Quarterback issues consumed Atlanta at this time last year, and they are doing the same this year.
This year, Atlanta is judging quarterbacks in a different way. They are getting up close and personal with candidates to be Their Quarterback of the Future.
But Falcons representatives in attendance in Boston provided a hint as to how important the third overall pick will be. Ryan will be the first quarterback drafted on Saturday, April 26, and the Falcons could be the first team to draft a quarterback. If they don't, then surely Kansas City at No. 5 or Baltimore at No. 8 will.
But Atlanta is doing everything it can to get to know Ryan. Falcons officials spent part of this weekend in Boston, with Ryan, interviewing him and learning as much as it can about him. Atlanta is being tight lipped about its meetings with Ryan, but there is next to no chance the Falcons did not come away impressed.
Ryan carries himself off the field much like Indianapolis quarterback Peyton Manning -– personable, knowledgable, polite, diplomatic. The image-conscious Falcons owner Arthur Blank, in all probability, knows how important Ryan could be for his franchise.
Many believe Blank will be rooting for his team to draft Ryan, though the ultimate decision will belong to Dimitroff, whose role in the coming draft will be vital.
Dimitroff also will review the reports his team compiled at a private workout this weekend in Louisville with quarterback Brian Brohm. Many consider Brohm to be the second best quarterback in the upcoming draft.
Ultimately, the Falcons must decide whether they would be better served drafting Ryan with the third overall pick, and then others players at positions of need with the 34th, 37th and 48th overall picks in the second round, or whether they would be better off drafting a defensive lineman such as Glenn Dorsey with the third overall pick, and then opting for a quarterback such as Brohm later in the draft.
These will be the most important decisions that Dimitroff makes this offseason.
Oakland's full backfield
Overlooked in Lane Kiffin's hour-long interview with the media at the annual meetings last week in Palm Beach were his comments on the Raiders' biggest need heading into the draft.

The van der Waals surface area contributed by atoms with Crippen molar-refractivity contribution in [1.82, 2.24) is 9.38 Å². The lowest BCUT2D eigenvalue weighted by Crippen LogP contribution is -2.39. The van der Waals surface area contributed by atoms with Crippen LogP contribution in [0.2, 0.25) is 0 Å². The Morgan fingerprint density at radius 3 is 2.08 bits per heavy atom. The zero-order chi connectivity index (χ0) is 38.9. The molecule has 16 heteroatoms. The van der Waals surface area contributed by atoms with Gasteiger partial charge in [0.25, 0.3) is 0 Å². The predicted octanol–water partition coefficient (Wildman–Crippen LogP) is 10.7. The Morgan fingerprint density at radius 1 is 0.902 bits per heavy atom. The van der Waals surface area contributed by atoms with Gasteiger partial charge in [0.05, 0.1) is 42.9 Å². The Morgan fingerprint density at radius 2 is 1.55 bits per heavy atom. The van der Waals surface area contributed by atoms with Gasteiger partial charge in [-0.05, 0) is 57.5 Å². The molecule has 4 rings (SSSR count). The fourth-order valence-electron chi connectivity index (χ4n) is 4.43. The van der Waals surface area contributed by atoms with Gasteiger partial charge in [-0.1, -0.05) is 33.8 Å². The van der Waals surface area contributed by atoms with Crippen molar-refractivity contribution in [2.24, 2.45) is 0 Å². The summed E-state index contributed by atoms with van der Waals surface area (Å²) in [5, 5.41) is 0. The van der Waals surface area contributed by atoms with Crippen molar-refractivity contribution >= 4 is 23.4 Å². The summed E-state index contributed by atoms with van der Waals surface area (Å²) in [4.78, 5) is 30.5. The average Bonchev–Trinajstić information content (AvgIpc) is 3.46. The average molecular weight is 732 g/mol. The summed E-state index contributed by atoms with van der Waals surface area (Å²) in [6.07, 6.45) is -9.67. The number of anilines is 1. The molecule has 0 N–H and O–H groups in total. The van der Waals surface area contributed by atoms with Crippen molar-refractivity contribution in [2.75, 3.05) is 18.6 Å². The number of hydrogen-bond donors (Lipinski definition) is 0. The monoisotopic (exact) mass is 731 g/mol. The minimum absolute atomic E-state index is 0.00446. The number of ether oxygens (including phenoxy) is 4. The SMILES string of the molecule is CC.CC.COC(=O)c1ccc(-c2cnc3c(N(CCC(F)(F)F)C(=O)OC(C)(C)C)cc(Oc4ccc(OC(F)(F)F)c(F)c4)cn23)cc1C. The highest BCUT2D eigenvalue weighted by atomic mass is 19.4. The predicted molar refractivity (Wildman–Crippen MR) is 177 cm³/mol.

It is not, in Kiffin's opinion, running back, which could knock Arkansas' running back Darren McFadden out of consideration in Oakland. It is defensive line, which means Ohio State's Vernon Gholston, LSU's Glenn Dorsey, USC's Sedrick Ellis or Florida's Derrick Harvey will be on the Raiders' radar with the fourth overall pick.
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Asked for his evaluation of McFadden, Kiffin said: "Well, he's a phenomenal player. Running back is really not a need for us. We have three running backs that rotated for us last year all coming back (Justin Fargas, Dominic Rhodes, LaMont Jordan), and then we also have Michael Bush, who kind of redshirted for us this last season."
Kiffin then was asked if he thought defensive line was the area he thought his team should go.
"Yeah, I do," Kiffin said. "It's definitely an issue we talked about before - with DeAngelo Hall, how does that help you when you're averaging 32nd in the league in rushing yards allowed per play? Well -- we can play nine in the box now instead of eight in the box on every down, I guess.
"But to go out and get a defensive linemen or a tackle that can really play the run, that would really help us a lot."
Now granted, Kiffin is not expected to make the ultimate choice. Raiders owner Al Davis is expected to make the call, and Davis could fall for McFadden's game-breaking abilities. But Kiffin also did not rule out the idea that the Raiders would trade out of the fourth overall pick and pick up extra picks later in the draft.
"More than ever, that's something to look at because of not having a second round pick, or a third or fifth," Kiffin said. "We could trade down. More than ever, because of having so few picks, if a certain player isn't there I think you really have to look at that."
Action for Jackson
But one player the Rams have debated drafting, at least internally, is McFadden. It's hard to see how the Rams could opt for a running back when they have such glaring needs on the offensive and defensive lines. But the Rams recognize that their Pro Bowl running back, Steven Jackson, has one year remaining on his contract.
Drafting McFadden would provide St. Louis some leverage in negotiations with Jackson, as well as valuable insurance in the event of an injury to their returning standout running back.